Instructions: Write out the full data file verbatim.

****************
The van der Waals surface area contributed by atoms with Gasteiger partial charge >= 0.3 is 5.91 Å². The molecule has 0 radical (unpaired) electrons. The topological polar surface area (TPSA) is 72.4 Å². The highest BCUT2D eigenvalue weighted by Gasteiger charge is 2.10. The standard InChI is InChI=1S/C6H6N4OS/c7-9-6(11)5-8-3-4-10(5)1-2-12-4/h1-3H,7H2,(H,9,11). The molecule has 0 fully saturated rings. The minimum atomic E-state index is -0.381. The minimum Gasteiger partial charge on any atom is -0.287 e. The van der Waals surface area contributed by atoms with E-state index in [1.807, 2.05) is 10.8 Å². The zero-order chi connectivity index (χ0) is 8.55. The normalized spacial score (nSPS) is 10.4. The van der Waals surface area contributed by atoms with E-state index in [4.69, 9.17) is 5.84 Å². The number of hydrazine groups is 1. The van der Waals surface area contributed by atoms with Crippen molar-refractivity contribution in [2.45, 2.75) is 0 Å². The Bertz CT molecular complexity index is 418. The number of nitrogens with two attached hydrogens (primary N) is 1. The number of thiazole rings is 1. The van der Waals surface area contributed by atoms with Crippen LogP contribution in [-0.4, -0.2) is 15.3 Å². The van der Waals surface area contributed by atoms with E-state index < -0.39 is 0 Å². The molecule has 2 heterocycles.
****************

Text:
The van der Waals surface area contributed by atoms with Gasteiger partial charge >= 0.3 is 5.91 Å². The molecule has 0 radical (unpaired) electrons. The topological polar surface area (TPSA) is 72.4 Å². The highest BCUT2D eigenvalue weighted by Gasteiger charge is 2.10. The standard InChI is InChI=1S/C6H6N4OS/c7-9-6(11)5-8-3-4-10(5)1-2-12-4/h1-3H,7H2,(H,9,11). The molecule has 0 fully saturated rings. The minimum atomic E-state index is -0.381. The minimum Gasteiger partial charge on any atom is -0.287 e. The van der Waals surface area contributed by atoms with E-state index in [1.807, 2.05) is 10.8 Å². The zero-order chi connectivity index (χ0) is 8.55. The normalized spacial score (nSPS) is 10.4. The van der Waals surface area contributed by atoms with E-state index in [4.69, 9.17) is 5.84 Å². The number of hydrazine groups is 1. The van der Waals surface area contributed by atoms with Crippen molar-refractivity contribution in [2.45, 2.75) is 0 Å². The Bertz CT molecular complexity index is 418. The number of nitrogens with two attached hydrogens (primary N) is 1. The number of thiazole rings is 1. The van der Waals surface area contributed by atoms with Crippen LogP contribution in [-0.4, -0.2) is 15.3 Å². The van der Waals surface area contributed by atoms with E-state index < -0.39 is 0 Å². The molecule has 2 heterocycles.